The set balance of the club is not fixed and may be Varied by a displacement of the volume of the liquid along the length of the club. Thus rotation of the cap I5 to move the piston I3 inwardly or downwardly will constrict the size of the chamber I2 and the volume of liquid displaced therefrom will travel by the conduit II and passage 9 to the head chamber 3 which expands under fluid pressure against the atmospheric pressure and spring action against the free, piston 6. Reverse movement of the cap I5 will enlarge the chamber I2 and liquid weight 3 medium will again be displaced only reversely by contraction of the head chamber 3 by movement of the free piston 6. In some instances, it may not be necessary to use the spring 1.
It is obvious that displacement of the liquid weight medium 20 in either direction will vary the balance of the club. As movement of the piston I3 is controlled manually by the player, it will be apparent that it may be moved in either direction until a suitable balance or feel is obtained that best suits the individual requirements, The threaded adjustment between the cap 15 and piston l3 gives a micrometer range of adjustment so that the balance of the club may be minutely adjusted.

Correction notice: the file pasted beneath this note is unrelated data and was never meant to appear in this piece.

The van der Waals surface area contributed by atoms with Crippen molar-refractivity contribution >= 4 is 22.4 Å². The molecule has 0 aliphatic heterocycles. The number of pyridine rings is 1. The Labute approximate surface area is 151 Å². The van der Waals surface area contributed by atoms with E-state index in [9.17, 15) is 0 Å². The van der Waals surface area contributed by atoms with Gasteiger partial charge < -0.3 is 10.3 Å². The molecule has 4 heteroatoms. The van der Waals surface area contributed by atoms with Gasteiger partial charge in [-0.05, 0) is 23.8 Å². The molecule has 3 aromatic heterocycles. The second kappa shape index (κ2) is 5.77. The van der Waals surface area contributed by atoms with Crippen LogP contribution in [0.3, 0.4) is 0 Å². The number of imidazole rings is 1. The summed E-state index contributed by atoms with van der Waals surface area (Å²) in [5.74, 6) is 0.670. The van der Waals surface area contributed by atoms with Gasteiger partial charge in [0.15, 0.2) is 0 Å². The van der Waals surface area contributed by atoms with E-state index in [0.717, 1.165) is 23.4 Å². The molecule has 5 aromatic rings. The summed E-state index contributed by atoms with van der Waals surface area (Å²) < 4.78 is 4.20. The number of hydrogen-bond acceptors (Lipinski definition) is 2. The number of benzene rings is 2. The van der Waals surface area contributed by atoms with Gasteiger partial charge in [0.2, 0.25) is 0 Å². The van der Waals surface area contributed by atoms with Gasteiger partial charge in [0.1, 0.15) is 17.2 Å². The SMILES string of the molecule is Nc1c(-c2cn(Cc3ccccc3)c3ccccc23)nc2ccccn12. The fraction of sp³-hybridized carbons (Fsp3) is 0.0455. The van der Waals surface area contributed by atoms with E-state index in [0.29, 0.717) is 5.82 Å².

Various attempts have been heretofore made to adjust the balance of golf clubs by adding or removing weights to the head or adjusting the weight of the shaft. A free moving liquid such as mercury has also been used to increase the impact of the club head against'the ball. However, the use of a confined and controllable liquid weight medium differs therefrom and the manual external adjustment permits an instantaneous and minute adjustment of the balance of the club, not obtainable in such devices.